• Analysts rely on operatives using the pump inside the ‘live’ enclosure (which the analyst cannot enter). Some instances of pumps switched off, or left at the air lock.   Conversely operatives state that wearing the pumps can be inconvenient and hinder their work, for example accessing tight spaces, behind plant etc.
  • Review of some analysts’ paperwork on personals has shown some common errors, and the HSE have intimated they will up inspections on analysts as they feel some (not all) are unaware of the methodology or the reasons for personal monitoring. Particular problems are inadequate detail of tasks being carried out, and incomplete names or nicknames for operatives’ records, required under regulation 22.
  • Other common problems have been poor methodology, reporting the limit of quantification incorrectly e.g. as <0.01f/ml, and too high sample volumes then not being able to count filter due to particulate loading (i.e. flow rates too high). This perhaps has been exacerbated by the fact the Analysts’ guide, HSG 248, has still not been updated since 2005, though a new version is due for publication in the near future.

When the new HSG 248 is eventually published, it is expected to contain more specific information required by the analysts.  The following list was published in the draft guidance and this shows the HSE’s expectations when carrying out personal monitoring:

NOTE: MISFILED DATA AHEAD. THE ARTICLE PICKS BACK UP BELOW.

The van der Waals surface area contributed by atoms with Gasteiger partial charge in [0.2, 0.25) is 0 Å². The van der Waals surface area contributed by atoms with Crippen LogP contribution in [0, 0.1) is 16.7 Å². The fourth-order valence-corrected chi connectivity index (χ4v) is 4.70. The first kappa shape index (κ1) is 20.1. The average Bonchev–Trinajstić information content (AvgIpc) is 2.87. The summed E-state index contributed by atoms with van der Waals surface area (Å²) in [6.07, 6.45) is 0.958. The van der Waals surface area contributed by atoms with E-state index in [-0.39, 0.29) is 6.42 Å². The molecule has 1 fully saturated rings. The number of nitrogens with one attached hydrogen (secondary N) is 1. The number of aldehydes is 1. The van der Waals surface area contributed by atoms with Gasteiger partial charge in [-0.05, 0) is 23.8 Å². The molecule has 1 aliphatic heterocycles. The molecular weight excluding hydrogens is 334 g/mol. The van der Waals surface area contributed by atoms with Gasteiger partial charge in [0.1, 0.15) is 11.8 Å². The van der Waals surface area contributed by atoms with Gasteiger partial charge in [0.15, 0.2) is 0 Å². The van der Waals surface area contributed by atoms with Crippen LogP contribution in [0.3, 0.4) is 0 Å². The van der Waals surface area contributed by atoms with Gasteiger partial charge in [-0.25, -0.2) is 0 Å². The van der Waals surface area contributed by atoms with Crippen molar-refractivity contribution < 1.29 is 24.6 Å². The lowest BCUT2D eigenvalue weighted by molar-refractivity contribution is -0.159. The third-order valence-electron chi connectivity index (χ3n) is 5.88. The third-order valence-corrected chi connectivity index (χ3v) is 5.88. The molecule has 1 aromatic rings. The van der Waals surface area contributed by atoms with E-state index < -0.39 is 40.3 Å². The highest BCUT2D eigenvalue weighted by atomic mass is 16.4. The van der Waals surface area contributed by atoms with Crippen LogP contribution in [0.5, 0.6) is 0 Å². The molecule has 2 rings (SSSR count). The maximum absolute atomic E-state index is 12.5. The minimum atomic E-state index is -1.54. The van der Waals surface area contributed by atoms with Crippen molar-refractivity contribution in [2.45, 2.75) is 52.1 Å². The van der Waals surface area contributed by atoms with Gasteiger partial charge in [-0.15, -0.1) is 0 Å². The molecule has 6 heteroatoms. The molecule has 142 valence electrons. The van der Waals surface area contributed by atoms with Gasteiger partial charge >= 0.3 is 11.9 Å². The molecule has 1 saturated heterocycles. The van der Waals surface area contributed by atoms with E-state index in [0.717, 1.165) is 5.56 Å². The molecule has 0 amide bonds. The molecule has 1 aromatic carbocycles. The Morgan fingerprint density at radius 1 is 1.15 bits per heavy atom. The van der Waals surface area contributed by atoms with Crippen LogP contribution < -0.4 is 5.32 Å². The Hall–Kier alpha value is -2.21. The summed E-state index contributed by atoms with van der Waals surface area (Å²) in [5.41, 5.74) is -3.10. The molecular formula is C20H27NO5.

Sampling must be for sufficient duration, and will be deemed inadequate by the HSE and by UKAS if it fails to record the following information:

  • Person’s name and job title. Full name, as used for 40 year records.
  • Actual work activities carried out by the person (periods and extent). Give detail on the task(s), how long etc
  • General work activity in the area
  • Asbestos product being removed (e.g. AIB ceiling tiles)
  • Type(s) of asbestos likely to be involved
  • Removal method e.g. shadow vacuuming,
  • Type(s) of dust suppression control measures employed (not RPE)
  • Type of RPE i.e. model and protection factor.
  • An opinion on the effectiveness of control measures.
  • Other factors which may affect the result (e.g. confined location, external location, condition of the material being removed or worked on, whether ACM nailed or screwed in)